"A lot of the big retailers are performing very well at the moment and that bodes well for this sector of the market," said a Durban property developer and former director of JHI Real Estate, Tommy Osborne. "But when it comes to regional centres, the greater Durban and Pietermaritzburg areas seem well catered for at the moment. There could still be some need on the South Coast."

Osborne said the neighbourhood convenience centres had performed very well in recent years and he expected them to continue to do so. But he felt caution should be exercised in the rush to develop such centres and each new project should be well researched because the development of a new centre "can sometimes cause the demise of another in the same area". Osborne said the movement of businesses out of "downtown" Durban had helped to change the face of the city, but he believed this trend had now stopped. "I think most of the organisations that were going to leave the CBD have now left and we will not see much more movement. Most of the organisations left in the downtown area are quite comfortable there and are likely to stay."

He said the great difference between the cost of office accommodation in the city and in places like the Umhlanga Ridge could lead to a gradual revival of the fortunes of the central business district. "There has been a lot of growth on the Ridge. It is aesthetically very pleasing there. But some businesses might not want to pay R70/m2 to R80/m2 a month for office accommodation there when they can get something similar in the city centre at half the rental.

His view was shared by Durban's Gerard de Rauville, a former director of Pangbourne Properties, a listed company.

De Rauville said it was his personal view that emerging companies would start to fill some of the many vacant offices in the central business district.

"And the bigger the gap between the cost of A category office accommodation - such as on the Ridge - and the B and C category, the more likely this is to happen."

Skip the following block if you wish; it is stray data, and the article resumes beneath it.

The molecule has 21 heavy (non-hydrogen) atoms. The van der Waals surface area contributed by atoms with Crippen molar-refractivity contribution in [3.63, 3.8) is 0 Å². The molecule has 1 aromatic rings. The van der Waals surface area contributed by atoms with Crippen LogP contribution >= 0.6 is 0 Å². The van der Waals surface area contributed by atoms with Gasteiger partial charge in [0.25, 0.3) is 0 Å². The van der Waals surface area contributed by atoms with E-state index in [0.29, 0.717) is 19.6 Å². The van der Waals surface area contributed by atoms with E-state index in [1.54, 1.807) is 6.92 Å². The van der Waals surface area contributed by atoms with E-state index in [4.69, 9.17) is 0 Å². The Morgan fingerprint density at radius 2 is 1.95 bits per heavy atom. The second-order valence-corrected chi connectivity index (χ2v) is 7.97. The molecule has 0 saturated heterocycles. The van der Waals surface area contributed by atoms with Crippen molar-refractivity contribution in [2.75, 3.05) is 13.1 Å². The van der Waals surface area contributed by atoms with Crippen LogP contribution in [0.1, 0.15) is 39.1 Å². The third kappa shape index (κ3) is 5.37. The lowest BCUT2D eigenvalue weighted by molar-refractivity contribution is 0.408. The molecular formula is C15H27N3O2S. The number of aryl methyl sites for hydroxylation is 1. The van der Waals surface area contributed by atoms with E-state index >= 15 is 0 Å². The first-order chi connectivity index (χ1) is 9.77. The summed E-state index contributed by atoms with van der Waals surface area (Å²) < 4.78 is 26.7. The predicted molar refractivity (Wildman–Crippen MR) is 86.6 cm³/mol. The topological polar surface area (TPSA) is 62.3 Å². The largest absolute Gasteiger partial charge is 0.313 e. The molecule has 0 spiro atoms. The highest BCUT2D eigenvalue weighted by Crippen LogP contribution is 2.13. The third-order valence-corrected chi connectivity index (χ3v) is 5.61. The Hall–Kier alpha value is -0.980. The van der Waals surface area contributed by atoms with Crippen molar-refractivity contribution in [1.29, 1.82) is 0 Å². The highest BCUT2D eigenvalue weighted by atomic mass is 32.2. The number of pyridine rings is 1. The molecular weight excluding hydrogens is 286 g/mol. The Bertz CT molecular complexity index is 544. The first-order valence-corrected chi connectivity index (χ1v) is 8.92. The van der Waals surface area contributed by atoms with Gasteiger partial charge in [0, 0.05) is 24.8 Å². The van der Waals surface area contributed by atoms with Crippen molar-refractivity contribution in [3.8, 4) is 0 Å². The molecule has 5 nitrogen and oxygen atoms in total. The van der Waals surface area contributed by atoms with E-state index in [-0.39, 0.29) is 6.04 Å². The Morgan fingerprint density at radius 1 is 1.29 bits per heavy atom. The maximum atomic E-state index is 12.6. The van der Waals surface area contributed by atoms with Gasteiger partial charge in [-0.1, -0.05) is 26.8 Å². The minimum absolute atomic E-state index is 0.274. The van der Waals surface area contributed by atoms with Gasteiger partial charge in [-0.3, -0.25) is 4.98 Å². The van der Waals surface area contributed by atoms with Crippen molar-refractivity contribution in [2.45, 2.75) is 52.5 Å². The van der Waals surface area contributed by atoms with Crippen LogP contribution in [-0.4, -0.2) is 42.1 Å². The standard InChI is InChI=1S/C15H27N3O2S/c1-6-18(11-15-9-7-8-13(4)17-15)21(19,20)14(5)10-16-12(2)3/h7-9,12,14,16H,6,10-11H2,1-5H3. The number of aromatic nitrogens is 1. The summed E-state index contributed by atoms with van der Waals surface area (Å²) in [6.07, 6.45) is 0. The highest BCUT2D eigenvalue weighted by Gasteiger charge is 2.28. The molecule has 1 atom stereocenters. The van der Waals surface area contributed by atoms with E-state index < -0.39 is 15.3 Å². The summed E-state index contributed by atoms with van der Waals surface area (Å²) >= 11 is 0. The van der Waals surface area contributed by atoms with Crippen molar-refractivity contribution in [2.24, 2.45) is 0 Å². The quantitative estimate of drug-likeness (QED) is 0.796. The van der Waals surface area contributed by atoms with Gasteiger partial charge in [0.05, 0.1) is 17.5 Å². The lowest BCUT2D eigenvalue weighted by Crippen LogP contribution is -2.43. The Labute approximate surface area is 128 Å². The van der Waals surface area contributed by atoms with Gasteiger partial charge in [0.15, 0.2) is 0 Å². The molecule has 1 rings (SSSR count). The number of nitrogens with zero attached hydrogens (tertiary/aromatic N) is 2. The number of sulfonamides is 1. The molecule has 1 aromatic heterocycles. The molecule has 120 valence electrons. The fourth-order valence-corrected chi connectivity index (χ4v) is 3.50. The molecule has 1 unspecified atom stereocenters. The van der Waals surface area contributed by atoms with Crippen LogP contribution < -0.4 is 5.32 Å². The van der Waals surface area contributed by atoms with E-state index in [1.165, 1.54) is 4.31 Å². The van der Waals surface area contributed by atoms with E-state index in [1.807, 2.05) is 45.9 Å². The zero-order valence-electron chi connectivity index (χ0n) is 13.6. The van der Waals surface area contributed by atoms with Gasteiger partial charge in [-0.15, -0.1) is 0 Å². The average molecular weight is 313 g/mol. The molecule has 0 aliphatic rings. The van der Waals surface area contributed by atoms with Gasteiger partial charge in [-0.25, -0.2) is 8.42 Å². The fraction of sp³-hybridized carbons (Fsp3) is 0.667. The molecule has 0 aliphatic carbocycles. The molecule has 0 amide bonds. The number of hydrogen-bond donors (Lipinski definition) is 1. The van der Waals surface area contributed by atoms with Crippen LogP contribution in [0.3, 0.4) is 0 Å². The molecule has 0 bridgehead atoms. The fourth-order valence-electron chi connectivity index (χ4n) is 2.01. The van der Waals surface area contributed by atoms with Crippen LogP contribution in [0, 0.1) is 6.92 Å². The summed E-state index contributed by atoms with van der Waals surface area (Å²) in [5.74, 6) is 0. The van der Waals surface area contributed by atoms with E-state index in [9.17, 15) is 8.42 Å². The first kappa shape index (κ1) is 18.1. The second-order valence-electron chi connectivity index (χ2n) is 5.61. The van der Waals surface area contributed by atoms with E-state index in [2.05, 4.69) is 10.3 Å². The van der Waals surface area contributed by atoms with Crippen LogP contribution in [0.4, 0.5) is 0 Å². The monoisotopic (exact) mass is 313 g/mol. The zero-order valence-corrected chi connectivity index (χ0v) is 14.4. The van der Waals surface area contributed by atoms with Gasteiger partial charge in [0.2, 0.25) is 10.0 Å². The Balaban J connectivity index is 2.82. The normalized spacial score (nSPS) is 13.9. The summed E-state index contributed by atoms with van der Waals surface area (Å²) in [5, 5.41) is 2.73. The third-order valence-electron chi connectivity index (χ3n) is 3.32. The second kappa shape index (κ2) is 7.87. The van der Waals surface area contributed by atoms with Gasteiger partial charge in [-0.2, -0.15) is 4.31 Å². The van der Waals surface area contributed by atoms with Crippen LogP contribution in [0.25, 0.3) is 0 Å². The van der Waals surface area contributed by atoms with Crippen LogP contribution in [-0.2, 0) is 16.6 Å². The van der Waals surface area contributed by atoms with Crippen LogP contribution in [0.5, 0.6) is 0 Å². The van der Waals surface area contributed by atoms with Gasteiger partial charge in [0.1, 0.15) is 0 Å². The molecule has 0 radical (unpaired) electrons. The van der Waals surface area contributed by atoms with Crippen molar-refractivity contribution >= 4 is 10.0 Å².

He said Durban had for many years been different from the other major centres in that few offices had been built "on spec" in the city. In Durban, offices tend to be built to order.

"And Durban is not a head-office city, so there is seldom a demand for office accommodation on a massive scale. I expect the market accommodation to continue to grow steadily."

De Rauville predicted that the big growth in Durban's property market in the next few years lay in residential and industrial development. "I believe the market for residential property in the higher price range - R2 million and upwards - has become a bit overheated. I advise caution. "But there will be a growing demand for residential property in the R500 000 to R900 000 price range."

He said industrial development had for a long time been falling behind in Durban. "At the moment we have some development at places like Riverhorse, Falcon Ridge, Mahogany Ridge, Mariannhill and at the old Natal Estates north of Durban, but there is room for a lot more. The scope for industrial growth in this part of the world is enormous. More and more industries will see the value of being in KwaZulu-Natal, with all its resources. So I believe it is in the field of industrial development that the scope for growth will be the greatest in the next five or 10 years."
According to Durban's Peter Sparks, managing director of SA Retail Properties, Gateway (above) is the only shopping centre in KZN not operating optimally. However, he believes this is only short-term and the centre will become the flagship centre in the province.

Publisher: Mercury High Road
Source: Mercury High Road